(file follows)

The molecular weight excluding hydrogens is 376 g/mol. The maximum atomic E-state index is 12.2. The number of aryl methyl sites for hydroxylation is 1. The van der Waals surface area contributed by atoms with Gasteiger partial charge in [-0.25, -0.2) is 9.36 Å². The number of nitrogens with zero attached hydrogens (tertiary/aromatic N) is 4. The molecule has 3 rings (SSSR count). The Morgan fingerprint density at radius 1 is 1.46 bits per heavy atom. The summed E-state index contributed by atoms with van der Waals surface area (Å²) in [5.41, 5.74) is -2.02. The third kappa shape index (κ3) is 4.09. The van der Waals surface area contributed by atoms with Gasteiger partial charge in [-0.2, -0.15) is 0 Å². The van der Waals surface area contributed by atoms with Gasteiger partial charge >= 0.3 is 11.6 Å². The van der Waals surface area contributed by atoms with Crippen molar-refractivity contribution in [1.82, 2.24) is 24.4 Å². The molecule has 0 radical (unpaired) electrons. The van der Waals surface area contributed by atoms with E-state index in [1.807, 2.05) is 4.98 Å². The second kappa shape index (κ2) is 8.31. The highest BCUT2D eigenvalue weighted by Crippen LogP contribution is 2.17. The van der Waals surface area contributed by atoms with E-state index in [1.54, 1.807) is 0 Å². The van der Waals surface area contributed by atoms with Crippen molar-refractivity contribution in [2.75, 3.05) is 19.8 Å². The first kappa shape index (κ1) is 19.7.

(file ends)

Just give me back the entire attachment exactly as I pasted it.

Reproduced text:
The molecular weight excluding hydrogens is 376 g/mol. The maximum atomic E-state index is 12.2. The number of aryl methyl sites for hydroxylation is 1. The van der Waals surface area contributed by atoms with Gasteiger partial charge in [-0.25, -0.2) is 9.36 Å². The number of nitrogens with zero attached hydrogens (tertiary/aromatic N) is 4. The molecule has 3 rings (SSSR count). The Morgan fingerprint density at radius 1 is 1.46 bits per heavy atom. The summed E-state index contributed by atoms with van der Waals surface area (Å²) in [5.41, 5.74) is -2.02. The third kappa shape index (κ3) is 4.09. The van der Waals surface area contributed by atoms with Gasteiger partial charge in [-0.2, -0.15) is 0 Å². The van der Waals surface area contributed by atoms with Gasteiger partial charge >= 0.3 is 11.6 Å². The van der Waals surface area contributed by atoms with Crippen molar-refractivity contribution in [1.82, 2.24) is 24.4 Å². The molecule has 0 radical (unpaired) electrons. The van der Waals surface area contributed by atoms with E-state index in [1.807, 2.05) is 4.98 Å². The second kappa shape index (κ2) is 8.31. The highest BCUT2D eigenvalue weighted by Crippen LogP contribution is 2.17. The van der Waals surface area contributed by atoms with E-state index in [1.54, 1.807) is 0 Å². The van der Waals surface area contributed by atoms with Crippen molar-refractivity contribution in [2.75, 3.05) is 19.8 Å². The first kappa shape index (κ1) is 19.7.